“Daddy Moses brings people to the promised land. He’s an important character in the story of this woman’s life,” says Louis Gossett, Jr. during our video chat (watch below) about his role in the recent BET limited series “The Book of Negroes.” He plays a legally blind ex-slave from Virginia who helped start the first black community in Nova Scotia after the American Revolutionary War. The elderly church leader, known as “Preacher Man” to his friends and neighbors, comes to the aid of the lead character, a former slave Aminata (Aunjanue Ellis), when she arrives in Canada.
The program is the first of its kind for BET and was a recent Critics Choice TV Awards nominee for Best Limited Series and Best Movie/Mini Actress (Ellis). It also stars Cuba Gooding Jr., Lyriq Bent, Ben Chaplin, and Jane Alexander. This will mark the first time BET will compete on the Emmys ballot in the long-form categories this summer.
The actor reveals the response to the show has been overwhelming. “I have heard nothing but positives (with) most of the discussions now in Washington, D.C., and the United Nations, and some of the schools. They want to compare it to ‘Roots’ in some sense but maybe the ‘Roots’ of today. The best thing about the six-hour miniseries… is that it’s the triumphant story of a woman.”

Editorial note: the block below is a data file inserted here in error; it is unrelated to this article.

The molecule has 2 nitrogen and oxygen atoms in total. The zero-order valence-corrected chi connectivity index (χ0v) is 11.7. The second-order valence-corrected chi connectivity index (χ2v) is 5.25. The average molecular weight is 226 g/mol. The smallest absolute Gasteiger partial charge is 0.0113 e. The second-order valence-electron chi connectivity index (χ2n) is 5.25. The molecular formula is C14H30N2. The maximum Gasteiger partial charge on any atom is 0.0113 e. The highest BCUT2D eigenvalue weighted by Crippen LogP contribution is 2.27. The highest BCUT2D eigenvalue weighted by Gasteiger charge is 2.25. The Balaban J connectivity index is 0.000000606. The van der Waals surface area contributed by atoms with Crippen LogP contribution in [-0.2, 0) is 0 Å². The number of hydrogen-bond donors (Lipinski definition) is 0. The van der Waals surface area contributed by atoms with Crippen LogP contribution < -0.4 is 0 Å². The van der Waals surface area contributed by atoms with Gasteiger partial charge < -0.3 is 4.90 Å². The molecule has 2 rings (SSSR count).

He won an Emmy for his role in “Roots” back in 1977. Since then he he has reaped six more primetime nominations for such projects as a Ben Vereen variety special, “Backstairs at the White House,” “Palmerstown, U.S.A.,” “Sadat,” “A Gathering of Old Men,” and “Touched by an Angel.” Five years after his Emmy victory, he won an Academy Award and Golden Globe as Best Supporting Actor for “An Officer and a Gentleman” (1982).
Below: Watch our complete interview with Gossett and then use the easy drag-and-drop menu to tell us if you think he will be nominated for Best Movie/Mini Supporting Actor.
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